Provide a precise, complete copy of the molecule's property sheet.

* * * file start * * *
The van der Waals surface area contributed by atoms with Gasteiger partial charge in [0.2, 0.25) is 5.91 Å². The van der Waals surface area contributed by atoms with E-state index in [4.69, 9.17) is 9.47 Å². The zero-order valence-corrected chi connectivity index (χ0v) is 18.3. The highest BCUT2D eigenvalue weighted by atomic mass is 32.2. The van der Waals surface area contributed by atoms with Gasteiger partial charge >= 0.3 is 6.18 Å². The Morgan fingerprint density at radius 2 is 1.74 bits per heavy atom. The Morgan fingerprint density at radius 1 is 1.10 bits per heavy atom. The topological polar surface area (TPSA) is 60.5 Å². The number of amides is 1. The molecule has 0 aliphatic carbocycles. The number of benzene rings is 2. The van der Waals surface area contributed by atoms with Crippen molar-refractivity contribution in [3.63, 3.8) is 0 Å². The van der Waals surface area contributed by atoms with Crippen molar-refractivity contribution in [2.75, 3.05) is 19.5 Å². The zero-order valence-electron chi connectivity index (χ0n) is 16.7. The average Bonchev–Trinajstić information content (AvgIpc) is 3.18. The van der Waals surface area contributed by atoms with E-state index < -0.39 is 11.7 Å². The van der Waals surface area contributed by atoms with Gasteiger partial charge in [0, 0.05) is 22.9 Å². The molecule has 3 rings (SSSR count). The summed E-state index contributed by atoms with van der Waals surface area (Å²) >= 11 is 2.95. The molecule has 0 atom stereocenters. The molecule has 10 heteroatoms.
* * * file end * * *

The van der Waals surface area contributed by atoms with Gasteiger partial charge in [0.2, 0.25) is 5.91 Å². The van der Waals surface area contributed by atoms with E-state index in [4.69, 9.17) is 9.47 Å². The zero-order valence-corrected chi connectivity index (χ0v) is 18.3. The highest BCUT2D eigenvalue weighted by atomic mass is 32.2. The van der Waals surface area contributed by atoms with Gasteiger partial charge >= 0.3 is 6.18 Å². The Morgan fingerprint density at radius 2 is 1.74 bits per heavy atom. The Morgan fingerprint density at radius 1 is 1.10 bits per heavy atom. The topological polar surface area (TPSA) is 60.5 Å². The number of amides is 1. The molecule has 0 aliphatic carbocycles. The number of benzene rings is 2. The van der Waals surface area contributed by atoms with Crippen molar-refractivity contribution in [3.63, 3.8) is 0 Å². The van der Waals surface area contributed by atoms with Crippen molar-refractivity contribution in [2.75, 3.05) is 19.5 Å². The zero-order valence-electron chi connectivity index (χ0n) is 16.7. The average Bonchev–Trinajstić information content (AvgIpc) is 3.18. The van der Waals surface area contributed by atoms with E-state index < -0.39 is 11.7 Å². The van der Waals surface area contributed by atoms with Gasteiger partial charge in [0, 0.05) is 22.9 Å². The molecule has 3 rings (SSSR count). The summed E-state index contributed by atoms with van der Waals surface area (Å²) >= 11 is 2.95. The molecule has 0 atom stereocenters. The molecule has 10 heteroatoms.